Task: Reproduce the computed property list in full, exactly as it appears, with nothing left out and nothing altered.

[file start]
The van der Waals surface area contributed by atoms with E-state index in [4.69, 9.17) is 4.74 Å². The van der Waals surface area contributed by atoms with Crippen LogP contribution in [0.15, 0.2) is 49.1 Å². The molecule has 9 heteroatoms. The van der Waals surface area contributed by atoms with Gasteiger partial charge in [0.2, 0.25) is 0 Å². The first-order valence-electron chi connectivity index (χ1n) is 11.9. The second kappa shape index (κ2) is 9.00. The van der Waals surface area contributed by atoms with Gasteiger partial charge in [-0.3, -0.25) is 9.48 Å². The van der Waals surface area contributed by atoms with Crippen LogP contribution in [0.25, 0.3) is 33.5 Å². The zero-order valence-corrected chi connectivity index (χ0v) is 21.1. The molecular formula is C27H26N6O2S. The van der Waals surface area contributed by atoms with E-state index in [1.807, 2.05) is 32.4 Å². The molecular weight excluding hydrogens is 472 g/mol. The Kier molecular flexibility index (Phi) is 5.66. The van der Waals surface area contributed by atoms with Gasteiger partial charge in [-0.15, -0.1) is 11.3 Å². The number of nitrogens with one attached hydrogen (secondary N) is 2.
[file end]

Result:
The van der Waals surface area contributed by atoms with E-state index in [4.69, 9.17) is 4.74 Å². The van der Waals surface area contributed by atoms with Crippen LogP contribution in [0.15, 0.2) is 49.1 Å². The molecule has 9 heteroatoms. The van der Waals surface area contributed by atoms with Gasteiger partial charge in [0.2, 0.25) is 0 Å². The first-order valence-electron chi connectivity index (χ1n) is 11.9. The second kappa shape index (κ2) is 9.00. The van der Waals surface area contributed by atoms with Gasteiger partial charge in [-0.3, -0.25) is 9.48 Å². The van der Waals surface area contributed by atoms with Crippen LogP contribution in [0.25, 0.3) is 33.5 Å². The zero-order valence-corrected chi connectivity index (χ0v) is 21.1. The molecular formula is C27H26N6O2S. The van der Waals surface area contributed by atoms with E-state index in [1.807, 2.05) is 32.4 Å². The molecular weight excluding hydrogens is 472 g/mol. The Kier molecular flexibility index (Phi) is 5.66. The van der Waals surface area contributed by atoms with Gasteiger partial charge in [-0.15, -0.1) is 11.3 Å². The number of nitrogens with one attached hydrogen (secondary N) is 2.